The analysis also shows that rigor is important. It is surprising that we find that simply taking an AP/IB course in any subject improved persistence in college, and that whether a student passes a test for that course isn’t as important. AP/IB courses should not just be for the students with the highest academic achievement; this report shows that even students at the low end of academic achievement in their sophomore year benefit from AP courses, and show higher gains than the high academic achieving students. The same is true for math courses. Taking a more challenging math course improved persistence more for students with lower prior academic achievement.
The good news in this report is that it points to steps that schools can take to improve the success of their students in college. A rigorous high school curriculum is important for college, and it is important for every type of student. No matter the characteristic of students, their SES level, or how well they do in school, every student can benefit from challenging subject matter. Far from setting them up to fail, rigorous curriculum is setting them up to succeed. Encouraging or requiring students to take higher levels courses should be a goal of all schools as well as providing the support students need to do well in them.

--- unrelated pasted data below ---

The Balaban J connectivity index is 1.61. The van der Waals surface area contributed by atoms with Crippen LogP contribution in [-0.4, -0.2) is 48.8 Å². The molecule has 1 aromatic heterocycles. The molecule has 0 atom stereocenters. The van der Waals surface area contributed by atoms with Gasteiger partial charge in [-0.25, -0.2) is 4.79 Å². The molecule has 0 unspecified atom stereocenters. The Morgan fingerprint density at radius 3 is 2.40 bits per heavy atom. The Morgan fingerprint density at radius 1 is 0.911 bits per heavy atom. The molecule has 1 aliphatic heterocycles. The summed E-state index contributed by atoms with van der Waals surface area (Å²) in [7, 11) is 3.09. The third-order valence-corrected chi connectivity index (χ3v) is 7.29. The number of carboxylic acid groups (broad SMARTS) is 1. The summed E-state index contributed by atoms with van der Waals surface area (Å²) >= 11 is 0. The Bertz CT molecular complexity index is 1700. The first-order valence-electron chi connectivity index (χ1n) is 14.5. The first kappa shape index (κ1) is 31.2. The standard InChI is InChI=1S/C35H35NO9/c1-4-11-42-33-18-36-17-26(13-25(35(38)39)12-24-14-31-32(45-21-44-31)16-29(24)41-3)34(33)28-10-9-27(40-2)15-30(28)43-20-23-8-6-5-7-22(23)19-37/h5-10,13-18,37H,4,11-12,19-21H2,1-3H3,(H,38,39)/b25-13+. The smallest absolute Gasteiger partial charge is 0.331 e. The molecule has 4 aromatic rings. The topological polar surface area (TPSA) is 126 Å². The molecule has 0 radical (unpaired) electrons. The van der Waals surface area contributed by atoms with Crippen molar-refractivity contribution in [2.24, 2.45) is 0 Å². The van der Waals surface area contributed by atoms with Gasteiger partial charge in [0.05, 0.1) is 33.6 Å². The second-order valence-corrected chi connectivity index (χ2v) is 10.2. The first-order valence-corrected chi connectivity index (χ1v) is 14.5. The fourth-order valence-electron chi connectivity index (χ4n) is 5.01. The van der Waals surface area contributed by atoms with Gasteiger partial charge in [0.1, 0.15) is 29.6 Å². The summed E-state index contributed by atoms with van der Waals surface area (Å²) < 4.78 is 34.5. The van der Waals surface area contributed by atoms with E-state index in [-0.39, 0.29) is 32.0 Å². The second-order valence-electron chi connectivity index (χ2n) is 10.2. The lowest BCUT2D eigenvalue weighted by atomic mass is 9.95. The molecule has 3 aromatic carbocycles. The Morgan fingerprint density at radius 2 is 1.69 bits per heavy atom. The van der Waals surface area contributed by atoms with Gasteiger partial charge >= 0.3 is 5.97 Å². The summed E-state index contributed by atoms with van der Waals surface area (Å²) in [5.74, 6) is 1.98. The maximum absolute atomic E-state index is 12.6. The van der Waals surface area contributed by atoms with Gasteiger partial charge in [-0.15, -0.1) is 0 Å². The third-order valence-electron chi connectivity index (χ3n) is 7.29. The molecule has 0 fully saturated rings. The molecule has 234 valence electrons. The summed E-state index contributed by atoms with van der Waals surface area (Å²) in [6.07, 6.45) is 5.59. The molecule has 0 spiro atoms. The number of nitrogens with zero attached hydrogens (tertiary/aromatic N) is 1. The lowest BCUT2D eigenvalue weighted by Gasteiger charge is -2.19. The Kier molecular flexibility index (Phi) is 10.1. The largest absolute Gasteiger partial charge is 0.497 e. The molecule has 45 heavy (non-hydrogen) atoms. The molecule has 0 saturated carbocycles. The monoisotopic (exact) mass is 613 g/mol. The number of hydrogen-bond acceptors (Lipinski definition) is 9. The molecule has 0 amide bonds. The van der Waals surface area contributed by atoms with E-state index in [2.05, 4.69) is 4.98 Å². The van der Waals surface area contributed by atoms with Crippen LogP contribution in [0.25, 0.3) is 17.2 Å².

The other major finding is the importance of academic advising to student persistence. While the report only examined advising in post-secondary institutions, we believe that the finding also bolsters the case for academic counseling in high school to make sure all students are prepared for success. Some students may not think they are smart enough to take a challenging course. It is the job of high schools to let them know the benefits of taking the course and be confident that they can succeed.
What school leaders can do
School boards play a large part in making sure that college success is a goal for their districts. There are several things they can do:
- Data collection: The first thing is to make sure that data is being collected on how well their graduates perform in college. It is not sufficient to just get a student into college; students need the skills to continue and obtain a degree. Schools should also monitor middle- and high-school data to identify students who may be falling off the tracks toward high school graduation and college success so that effective interventions can be provided.